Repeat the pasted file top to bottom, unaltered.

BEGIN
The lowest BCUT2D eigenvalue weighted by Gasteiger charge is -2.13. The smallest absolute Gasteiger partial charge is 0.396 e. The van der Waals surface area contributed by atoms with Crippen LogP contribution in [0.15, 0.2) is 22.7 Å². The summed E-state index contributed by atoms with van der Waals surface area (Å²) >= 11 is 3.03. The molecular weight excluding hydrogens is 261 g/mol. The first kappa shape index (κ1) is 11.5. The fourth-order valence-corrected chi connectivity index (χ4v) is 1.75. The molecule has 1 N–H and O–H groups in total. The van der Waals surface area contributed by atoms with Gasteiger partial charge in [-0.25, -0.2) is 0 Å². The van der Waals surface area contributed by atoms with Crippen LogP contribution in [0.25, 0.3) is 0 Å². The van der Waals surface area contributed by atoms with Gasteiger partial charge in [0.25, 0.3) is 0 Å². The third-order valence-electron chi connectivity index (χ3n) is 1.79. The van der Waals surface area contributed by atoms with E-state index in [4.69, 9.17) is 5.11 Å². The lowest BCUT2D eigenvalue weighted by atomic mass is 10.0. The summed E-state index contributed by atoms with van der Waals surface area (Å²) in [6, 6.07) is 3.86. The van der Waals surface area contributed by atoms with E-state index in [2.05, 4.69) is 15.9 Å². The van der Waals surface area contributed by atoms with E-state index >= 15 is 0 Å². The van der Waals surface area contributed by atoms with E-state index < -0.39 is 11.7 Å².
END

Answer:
The lowest BCUT2D eigenvalue weighted by Gasteiger charge is -2.13. The smallest absolute Gasteiger partial charge is 0.396 e. The van der Waals surface area contributed by atoms with Crippen LogP contribution in [0.15, 0.2) is 22.7 Å². The summed E-state index contributed by atoms with van der Waals surface area (Å²) >= 11 is 3.03. The molecular weight excluding hydrogens is 261 g/mol. The first kappa shape index (κ1) is 11.5. The fourth-order valence-corrected chi connectivity index (χ4v) is 1.75. The molecule has 1 N–H and O–H groups in total. The van der Waals surface area contributed by atoms with Gasteiger partial charge in [-0.25, -0.2) is 0 Å². The van der Waals surface area contributed by atoms with Crippen LogP contribution in [0.25, 0.3) is 0 Å². The van der Waals surface area contributed by atoms with Gasteiger partial charge in [0.25, 0.3) is 0 Å². The third-order valence-electron chi connectivity index (χ3n) is 1.79. The van der Waals surface area contributed by atoms with E-state index in [4.69, 9.17) is 5.11 Å². The lowest BCUT2D eigenvalue weighted by atomic mass is 10.0. The summed E-state index contributed by atoms with van der Waals surface area (Å²) in [6, 6.07) is 3.86. The van der Waals surface area contributed by atoms with E-state index in [2.05, 4.69) is 15.9 Å². The van der Waals surface area contributed by atoms with E-state index >= 15 is 0 Å². The van der Waals surface area contributed by atoms with E-state index < -0.39 is 11.7 Å².